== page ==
Cleveland pitcher Triston McKenzie came within four outs of pitching the 24th perfect game in MLB history on Sunday. The Brooklyn-born hurler had 11 Ks in 8 innings of masterful work in an 11-0 win over Detroit.
If there’s one thing that sports can’t live without, it’s an old-fashioned Cinderella story. And if Cinderella watched baseball, she’d love Triston McKenzie.
On Monday, McKenzie earned himself a spot in the Cleveland Indians’ history book after his eight consecutive strikeouts against the Chicago White Sox.
After fanning Jose Abreu to close out the third inning, he had consecutive strikeouts through the fourth and fifth inning before striking out Jake Lamb to start the sixth. His eight strikeouts are a franchise record. The performance surpassed Corey Kluber’s seven straight strikeouts against the White Sox in 2014. In total, McKenzie finished the night with 10 K’s.
Triston McKenzie struck out a franchise-record eight consecutive batters today for the @Indians.
— MLB Pipeline (@MLBPipeline) May 31, 2021
While the numbers are impressive, a good Cinderella story isn’t about numbers. It’s about the story behind the story. On paper, McKenzie’s numbers mean that he wasn’t supposed to come out and make history against the White Sox. While he was supposed to be a breakout star for the Indians this season, he has struggled to do so.
He carried a 5.94 ERA with a 1-3 record going into Monday’s game. Allowing walks had been his kryptonite. The former ranked prospect spent the end of May switching between the Triple-A Columbus Clippers and the Indians. After receiving a call-up in late May to replace the injured Zach Plesac, McKenzie came out strong and pitched five scoreless innings with only one hit against the Detroit Tigers. Nevertheless, he got called back down again before getting the call-up for Monday’s game.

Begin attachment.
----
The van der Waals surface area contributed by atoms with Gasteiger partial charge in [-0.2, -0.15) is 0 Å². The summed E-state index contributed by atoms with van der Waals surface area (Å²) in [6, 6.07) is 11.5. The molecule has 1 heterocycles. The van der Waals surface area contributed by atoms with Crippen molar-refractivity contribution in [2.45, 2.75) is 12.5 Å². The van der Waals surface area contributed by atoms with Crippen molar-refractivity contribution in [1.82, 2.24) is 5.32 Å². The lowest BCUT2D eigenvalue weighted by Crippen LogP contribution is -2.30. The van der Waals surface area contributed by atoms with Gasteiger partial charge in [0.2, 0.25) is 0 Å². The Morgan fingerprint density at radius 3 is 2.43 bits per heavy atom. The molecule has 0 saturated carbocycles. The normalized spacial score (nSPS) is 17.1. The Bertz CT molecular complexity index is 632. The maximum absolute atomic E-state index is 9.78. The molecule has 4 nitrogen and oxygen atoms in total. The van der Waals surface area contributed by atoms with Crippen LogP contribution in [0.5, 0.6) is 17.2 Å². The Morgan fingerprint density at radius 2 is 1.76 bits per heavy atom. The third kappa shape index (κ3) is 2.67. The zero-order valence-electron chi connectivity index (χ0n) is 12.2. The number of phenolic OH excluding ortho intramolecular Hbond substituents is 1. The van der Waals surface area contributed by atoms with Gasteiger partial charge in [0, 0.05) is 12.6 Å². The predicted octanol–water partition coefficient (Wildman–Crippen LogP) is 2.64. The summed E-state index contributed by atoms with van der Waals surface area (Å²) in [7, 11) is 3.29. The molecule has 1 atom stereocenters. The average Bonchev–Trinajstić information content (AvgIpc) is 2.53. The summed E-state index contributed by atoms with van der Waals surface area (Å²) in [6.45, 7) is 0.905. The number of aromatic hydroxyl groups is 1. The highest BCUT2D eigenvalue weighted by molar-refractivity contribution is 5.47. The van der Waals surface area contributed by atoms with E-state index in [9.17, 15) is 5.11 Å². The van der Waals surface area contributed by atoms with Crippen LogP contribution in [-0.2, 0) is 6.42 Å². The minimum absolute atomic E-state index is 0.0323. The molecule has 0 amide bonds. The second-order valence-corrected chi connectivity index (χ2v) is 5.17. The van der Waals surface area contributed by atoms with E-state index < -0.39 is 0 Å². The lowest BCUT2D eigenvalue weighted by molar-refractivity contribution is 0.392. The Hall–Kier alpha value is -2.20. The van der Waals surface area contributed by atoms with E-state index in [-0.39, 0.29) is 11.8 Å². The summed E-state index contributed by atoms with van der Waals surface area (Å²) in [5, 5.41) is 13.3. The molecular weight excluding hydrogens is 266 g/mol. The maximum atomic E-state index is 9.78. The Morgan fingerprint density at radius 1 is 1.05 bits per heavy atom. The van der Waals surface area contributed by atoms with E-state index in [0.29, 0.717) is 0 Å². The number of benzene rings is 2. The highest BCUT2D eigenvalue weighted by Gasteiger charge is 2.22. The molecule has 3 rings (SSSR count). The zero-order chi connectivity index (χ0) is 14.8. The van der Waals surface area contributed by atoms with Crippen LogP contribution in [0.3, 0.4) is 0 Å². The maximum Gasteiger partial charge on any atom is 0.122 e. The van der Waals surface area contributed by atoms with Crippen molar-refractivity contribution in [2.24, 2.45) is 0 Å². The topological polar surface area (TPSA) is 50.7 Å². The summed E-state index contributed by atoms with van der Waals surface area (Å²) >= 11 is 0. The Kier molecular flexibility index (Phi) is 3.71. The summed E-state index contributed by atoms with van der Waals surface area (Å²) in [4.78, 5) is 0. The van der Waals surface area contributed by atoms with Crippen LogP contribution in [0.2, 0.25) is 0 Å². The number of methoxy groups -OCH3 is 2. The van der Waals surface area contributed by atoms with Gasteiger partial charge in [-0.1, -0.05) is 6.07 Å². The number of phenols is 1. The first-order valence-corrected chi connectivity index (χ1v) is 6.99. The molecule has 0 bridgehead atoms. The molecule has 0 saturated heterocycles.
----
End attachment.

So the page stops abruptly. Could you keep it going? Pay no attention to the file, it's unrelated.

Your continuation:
— Cleveland Indians (@Indians) May 27, 2021
Despite the Indians’ 8-6 loss on Monday, McKenzie displayed enough poise to gather himself after a trying second inning. He allowed four runs in the second inning before throwing strikeout after strikeout as the game progressed.
Ultimately, McKenzie possessed a key intangible that any great pitcher needs. He was able to gather his composure, learn from his mistakes and bounce back, all over the course of one game. Those are talents he will need to reach his ultimate goal of being the next Dwight Gooden (His Dad’s favorite pitcher).
But should that be shocking? The ability to bounce back and leave the past in the past has to be one of his strongest intangibles. His struggles this season come after his 2020 debut season when he pitched in 8 games and posted an ERA of 3.24.
Entering the current season, he was expected to be a starter for the Indians. He had even clinched an Opening Day rotation spot before things seemingly went south for the young pitcher.
After a seesaw start to the 2021 season #MLBbro pitcher Triston McKenzie was sent down to the minors after his last start. Our @Carrpediem21 tells you about what’s nexts for the Indians pitcher as he heads to Triple A to work out his issues on the mound https://t.co/BcLijTyuBY pic.twitter.com/OpfhCA5o4A
— MLBbro.com (@MLBbrodotcom) May 25, 2021
While a run in the big leagues isn’t complete without a few growing pains, what the world saw from McKenzie on Monday is that he is capable of making the proper adjustments to be an asset for the Indians.
So now the Indians are left with a tough choice, and McKenzie’s mental strength might have to be stronger now than ever before. While McKenzie’s call-up was supposed to be temporary, maybe he is showing that he’s ready to be a major-league starter. It’s possible that the lingering idea of another call to the minors is enough to mentally prepare him for more historic major league outings.